This blocks airflow and sound transmission the best, but this is the most expensive batt insulation choice. It has an R-value of 3.7 – 3.8.
Blanket insulation costs around $250 depending on the size of your attic. It may cost more if you have to regularly cut the insulation to fit it into irregular spaces.
Spray Foam Insulation
The most expensive of the 3 insulation types and also the best insulation type. \
This is best used for newly constructed homes for easy installation.
This type of insulation however is not for DIYers as it would require professional handling of the materials. Y
ou may find these spray foam kits at your local hardware, but it’s best to leave at the hands of professionals.
Spray foam insulation would initially set you back $2500 but it will pay you back in terms of savings on your energy bill. Spray foam insulation typically has an R-value of 5 – 6.
Steps To Prepare
If you want to install your insulation yourself you have to follow these steps to ensure that your installation goes smoothly.
- Seal Air Leaks – The first step is to seal all air leaks in your ceiling and attic. If you have any leaks that allow warm air to escape your home, it’s going to make your insulation useless. You can use canned spray foam to seal in those nooks and crevices to prevent air from escaping.
- Fix Roof Leaks – The number one enemy of insulation is water. Damp environments breed mold that can damage your insulation.
- Cover light fixtures – Insulation must never touch any type of electrical wiring unless it is rated safe for any insulation. Wiring that touches insulation is a potential fire hazard.
- Wear Protection – Wear goggles, gloves, masks and long sleeved shirts and pants to protect your lungs, eyes and skin from the insulation fibers.
- Use Proper Lighting – Use proper lighting, like clip-on flashlights or lanterns to help you install your insulation in the dark.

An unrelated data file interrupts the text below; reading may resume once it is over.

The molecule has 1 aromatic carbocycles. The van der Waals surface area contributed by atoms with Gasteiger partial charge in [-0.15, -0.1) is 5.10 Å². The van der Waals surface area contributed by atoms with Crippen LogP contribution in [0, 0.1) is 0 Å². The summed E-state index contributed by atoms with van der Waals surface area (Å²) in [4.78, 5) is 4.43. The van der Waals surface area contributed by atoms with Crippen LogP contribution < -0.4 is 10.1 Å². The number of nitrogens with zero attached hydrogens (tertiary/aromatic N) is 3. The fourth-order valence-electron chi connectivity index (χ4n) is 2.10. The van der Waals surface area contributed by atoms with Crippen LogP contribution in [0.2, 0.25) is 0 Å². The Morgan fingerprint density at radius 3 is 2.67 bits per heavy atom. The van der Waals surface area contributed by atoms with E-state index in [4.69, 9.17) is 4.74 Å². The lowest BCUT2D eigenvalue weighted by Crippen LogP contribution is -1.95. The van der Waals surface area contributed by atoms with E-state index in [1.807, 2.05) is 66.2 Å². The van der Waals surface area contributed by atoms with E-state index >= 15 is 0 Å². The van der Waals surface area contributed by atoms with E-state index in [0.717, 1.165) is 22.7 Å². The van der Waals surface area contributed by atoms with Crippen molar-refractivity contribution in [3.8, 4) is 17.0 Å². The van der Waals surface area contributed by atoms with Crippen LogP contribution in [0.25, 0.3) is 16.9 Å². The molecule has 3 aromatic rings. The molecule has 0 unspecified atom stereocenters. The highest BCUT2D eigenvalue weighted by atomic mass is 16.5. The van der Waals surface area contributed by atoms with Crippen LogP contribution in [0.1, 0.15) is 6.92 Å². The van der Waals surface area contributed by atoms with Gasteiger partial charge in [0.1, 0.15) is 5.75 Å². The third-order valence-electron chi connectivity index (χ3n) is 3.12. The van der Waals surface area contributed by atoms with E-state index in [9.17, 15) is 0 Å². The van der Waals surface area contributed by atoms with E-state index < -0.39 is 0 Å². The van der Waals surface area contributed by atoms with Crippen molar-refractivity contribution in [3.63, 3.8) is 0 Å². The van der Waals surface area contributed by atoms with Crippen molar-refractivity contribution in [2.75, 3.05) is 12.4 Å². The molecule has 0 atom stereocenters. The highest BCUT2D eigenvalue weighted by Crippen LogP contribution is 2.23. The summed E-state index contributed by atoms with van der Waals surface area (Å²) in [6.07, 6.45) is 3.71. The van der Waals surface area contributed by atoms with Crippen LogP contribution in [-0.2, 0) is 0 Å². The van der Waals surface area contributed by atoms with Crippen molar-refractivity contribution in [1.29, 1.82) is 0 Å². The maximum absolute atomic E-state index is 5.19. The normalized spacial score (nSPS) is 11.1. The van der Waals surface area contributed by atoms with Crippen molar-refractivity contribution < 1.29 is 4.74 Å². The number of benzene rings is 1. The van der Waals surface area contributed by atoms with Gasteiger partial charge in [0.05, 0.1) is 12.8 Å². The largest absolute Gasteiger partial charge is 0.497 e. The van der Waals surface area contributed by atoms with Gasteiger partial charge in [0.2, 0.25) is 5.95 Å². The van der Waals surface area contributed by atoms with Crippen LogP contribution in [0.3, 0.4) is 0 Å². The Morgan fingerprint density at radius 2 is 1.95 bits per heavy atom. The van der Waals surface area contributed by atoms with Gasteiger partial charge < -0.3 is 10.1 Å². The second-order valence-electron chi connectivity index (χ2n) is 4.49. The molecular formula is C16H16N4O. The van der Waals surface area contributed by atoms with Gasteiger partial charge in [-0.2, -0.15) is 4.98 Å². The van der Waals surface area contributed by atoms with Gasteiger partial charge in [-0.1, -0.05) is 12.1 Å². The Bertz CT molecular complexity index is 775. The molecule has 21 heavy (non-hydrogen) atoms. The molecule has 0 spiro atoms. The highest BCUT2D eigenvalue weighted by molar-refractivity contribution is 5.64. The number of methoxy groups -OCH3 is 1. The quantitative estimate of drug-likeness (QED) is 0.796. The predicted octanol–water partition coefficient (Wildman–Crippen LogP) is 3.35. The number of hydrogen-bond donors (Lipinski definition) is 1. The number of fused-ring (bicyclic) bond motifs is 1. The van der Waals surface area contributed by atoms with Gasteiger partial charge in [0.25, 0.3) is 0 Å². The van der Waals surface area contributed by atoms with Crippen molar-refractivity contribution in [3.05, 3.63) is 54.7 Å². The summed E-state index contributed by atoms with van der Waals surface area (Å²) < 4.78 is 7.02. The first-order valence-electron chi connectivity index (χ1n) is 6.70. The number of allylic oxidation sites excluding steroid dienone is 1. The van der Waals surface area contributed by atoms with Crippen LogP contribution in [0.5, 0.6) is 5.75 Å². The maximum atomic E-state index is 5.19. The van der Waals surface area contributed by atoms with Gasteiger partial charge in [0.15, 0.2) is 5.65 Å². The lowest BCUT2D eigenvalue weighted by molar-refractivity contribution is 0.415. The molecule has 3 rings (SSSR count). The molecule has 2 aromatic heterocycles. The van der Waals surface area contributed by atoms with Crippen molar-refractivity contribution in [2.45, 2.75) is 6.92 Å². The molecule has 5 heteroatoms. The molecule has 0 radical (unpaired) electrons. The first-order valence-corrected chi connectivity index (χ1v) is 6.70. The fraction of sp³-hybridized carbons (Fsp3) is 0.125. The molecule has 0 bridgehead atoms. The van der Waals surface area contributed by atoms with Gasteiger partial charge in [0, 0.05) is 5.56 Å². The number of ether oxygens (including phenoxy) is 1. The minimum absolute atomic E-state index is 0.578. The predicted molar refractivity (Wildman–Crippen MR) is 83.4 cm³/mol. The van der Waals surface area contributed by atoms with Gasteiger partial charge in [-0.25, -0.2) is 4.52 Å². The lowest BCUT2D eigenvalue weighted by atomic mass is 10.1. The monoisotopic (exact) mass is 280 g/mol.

We’ve listed some handy installation tips that you can use to perfectly install your insulation.
- Work from the sides of your attic towards your attic hatch so you don’t step on your insulation.
- Shower after you install your insulation to remove loose fibers and launder your clothes immediately after 1 use.
- For loose fill insulation – make sure the depth of the insulation is spread evenly. Always get more than you think you’ve calculated. It’s better to have extra if you have gone short, so you don’t need to go to the store to buy more. You can add it to the existing insulation anyway.
- For batt insulation – place your layer of batts perpendicular to the old layer to prevent any spaces in the lower layer. Never place heavier batts (cotton, mineral) over lighter ones (fiberglass)
- Place insulation over your attic hatch to prevent the air from escaping there.
This is really most of what you need to know before installing insulation in your attic.
If you’re thinking of converting your attic into a living or storage space someday however, you just have to hire the professionals to have your attic insulated with spray foam.
It provides the best R-value and the bang for your buck. You will need less space for the insulation ensuring that you can use your attic as storage or an additional room in the future.